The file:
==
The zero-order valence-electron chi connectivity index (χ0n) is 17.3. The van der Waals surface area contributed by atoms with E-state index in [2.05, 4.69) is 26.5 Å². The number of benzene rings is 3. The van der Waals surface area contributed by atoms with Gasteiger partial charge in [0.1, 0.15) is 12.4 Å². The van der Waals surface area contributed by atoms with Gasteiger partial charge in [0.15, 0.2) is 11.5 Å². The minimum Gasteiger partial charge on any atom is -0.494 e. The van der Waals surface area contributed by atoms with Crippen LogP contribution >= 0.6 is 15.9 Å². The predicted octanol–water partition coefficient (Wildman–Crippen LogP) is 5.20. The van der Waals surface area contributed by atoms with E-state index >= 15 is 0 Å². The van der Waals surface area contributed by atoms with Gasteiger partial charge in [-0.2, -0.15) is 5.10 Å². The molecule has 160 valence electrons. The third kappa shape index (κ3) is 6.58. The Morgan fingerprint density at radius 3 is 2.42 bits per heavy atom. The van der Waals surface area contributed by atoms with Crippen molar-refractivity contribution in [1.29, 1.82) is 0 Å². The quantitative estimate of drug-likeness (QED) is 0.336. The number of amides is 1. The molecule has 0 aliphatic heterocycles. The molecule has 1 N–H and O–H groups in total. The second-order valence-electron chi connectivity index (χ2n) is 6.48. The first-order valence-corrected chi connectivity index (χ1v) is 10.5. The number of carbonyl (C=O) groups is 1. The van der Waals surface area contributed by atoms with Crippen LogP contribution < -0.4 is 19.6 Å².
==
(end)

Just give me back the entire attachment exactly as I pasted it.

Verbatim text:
The zero-order valence-electron chi connectivity index (χ0n) is 17.3. The van der Waals surface area contributed by atoms with E-state index in [2.05, 4.69) is 26.5 Å². The number of benzene rings is 3. The van der Waals surface area contributed by atoms with Gasteiger partial charge in [0.1, 0.15) is 12.4 Å². The van der Waals surface area contributed by atoms with Gasteiger partial charge in [0.15, 0.2) is 11.5 Å². The minimum Gasteiger partial charge on any atom is -0.494 e. The van der Waals surface area contributed by atoms with Crippen LogP contribution >= 0.6 is 15.9 Å². The predicted octanol–water partition coefficient (Wildman–Crippen LogP) is 5.20. The van der Waals surface area contributed by atoms with E-state index >= 15 is 0 Å². The van der Waals surface area contributed by atoms with Gasteiger partial charge in [-0.2, -0.15) is 5.10 Å². The molecule has 160 valence electrons. The third kappa shape index (κ3) is 6.58. The Morgan fingerprint density at radius 3 is 2.42 bits per heavy atom. The van der Waals surface area contributed by atoms with Crippen molar-refractivity contribution in [1.29, 1.82) is 0 Å². The quantitative estimate of drug-likeness (QED) is 0.336. The number of amides is 1. The molecule has 0 aliphatic heterocycles. The molecule has 1 N–H and O–H groups in total. The second-order valence-electron chi connectivity index (χ2n) is 6.48. The first-order valence-corrected chi connectivity index (χ1v) is 10.5. The number of carbonyl (C=O) groups is 1. The van der Waals surface area contributed by atoms with Crippen LogP contribution < -0.4 is 19.6 Å².